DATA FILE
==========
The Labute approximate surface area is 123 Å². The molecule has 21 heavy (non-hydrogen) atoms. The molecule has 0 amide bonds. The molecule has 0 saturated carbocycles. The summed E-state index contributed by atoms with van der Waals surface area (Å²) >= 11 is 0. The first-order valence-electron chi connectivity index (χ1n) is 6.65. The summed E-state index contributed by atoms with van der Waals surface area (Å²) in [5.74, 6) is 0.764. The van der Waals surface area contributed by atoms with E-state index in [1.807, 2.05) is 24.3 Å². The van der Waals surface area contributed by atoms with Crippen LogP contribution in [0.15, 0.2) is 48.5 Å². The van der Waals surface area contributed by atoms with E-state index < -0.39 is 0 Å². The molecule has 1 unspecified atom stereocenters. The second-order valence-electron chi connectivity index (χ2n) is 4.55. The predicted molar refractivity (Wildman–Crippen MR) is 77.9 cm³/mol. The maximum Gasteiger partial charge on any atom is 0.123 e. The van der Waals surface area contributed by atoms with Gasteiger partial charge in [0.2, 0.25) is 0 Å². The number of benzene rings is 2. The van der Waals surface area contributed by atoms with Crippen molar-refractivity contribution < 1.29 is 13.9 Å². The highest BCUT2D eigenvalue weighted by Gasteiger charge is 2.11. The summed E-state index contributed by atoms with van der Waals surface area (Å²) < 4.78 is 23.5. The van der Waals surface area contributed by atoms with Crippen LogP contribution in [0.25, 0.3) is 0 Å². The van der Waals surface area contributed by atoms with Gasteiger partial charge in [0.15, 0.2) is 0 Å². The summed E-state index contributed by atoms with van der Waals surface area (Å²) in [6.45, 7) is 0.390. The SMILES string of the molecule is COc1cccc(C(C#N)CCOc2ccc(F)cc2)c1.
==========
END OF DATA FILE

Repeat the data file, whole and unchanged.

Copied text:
The Labute approximate surface area is 123 Å². The molecule has 21 heavy (non-hydrogen) atoms. The molecule has 0 amide bonds. The molecule has 0 saturated carbocycles. The summed E-state index contributed by atoms with van der Waals surface area (Å²) >= 11 is 0. The first-order valence-electron chi connectivity index (χ1n) is 6.65. The summed E-state index contributed by atoms with van der Waals surface area (Å²) in [5.74, 6) is 0.764. The van der Waals surface area contributed by atoms with E-state index in [1.807, 2.05) is 24.3 Å². The van der Waals surface area contributed by atoms with Crippen LogP contribution in [0.15, 0.2) is 48.5 Å². The van der Waals surface area contributed by atoms with E-state index < -0.39 is 0 Å². The molecule has 1 unspecified atom stereocenters. The second-order valence-electron chi connectivity index (χ2n) is 4.55. The predicted molar refractivity (Wildman–Crippen MR) is 77.9 cm³/mol. The maximum Gasteiger partial charge on any atom is 0.123 e. The van der Waals surface area contributed by atoms with Gasteiger partial charge in [0.2, 0.25) is 0 Å². The number of benzene rings is 2. The van der Waals surface area contributed by atoms with Crippen molar-refractivity contribution < 1.29 is 13.9 Å². The highest BCUT2D eigenvalue weighted by Gasteiger charge is 2.11. The summed E-state index contributed by atoms with van der Waals surface area (Å²) < 4.78 is 23.5. The van der Waals surface area contributed by atoms with Crippen LogP contribution in [0.25, 0.3) is 0 Å². The van der Waals surface area contributed by atoms with Gasteiger partial charge in [0.15, 0.2) is 0 Å². The summed E-state index contributed by atoms with van der Waals surface area (Å²) in [6.45, 7) is 0.390. The SMILES string of the molecule is COc1cccc(C(C#N)CCOc2ccc(F)cc2)c1.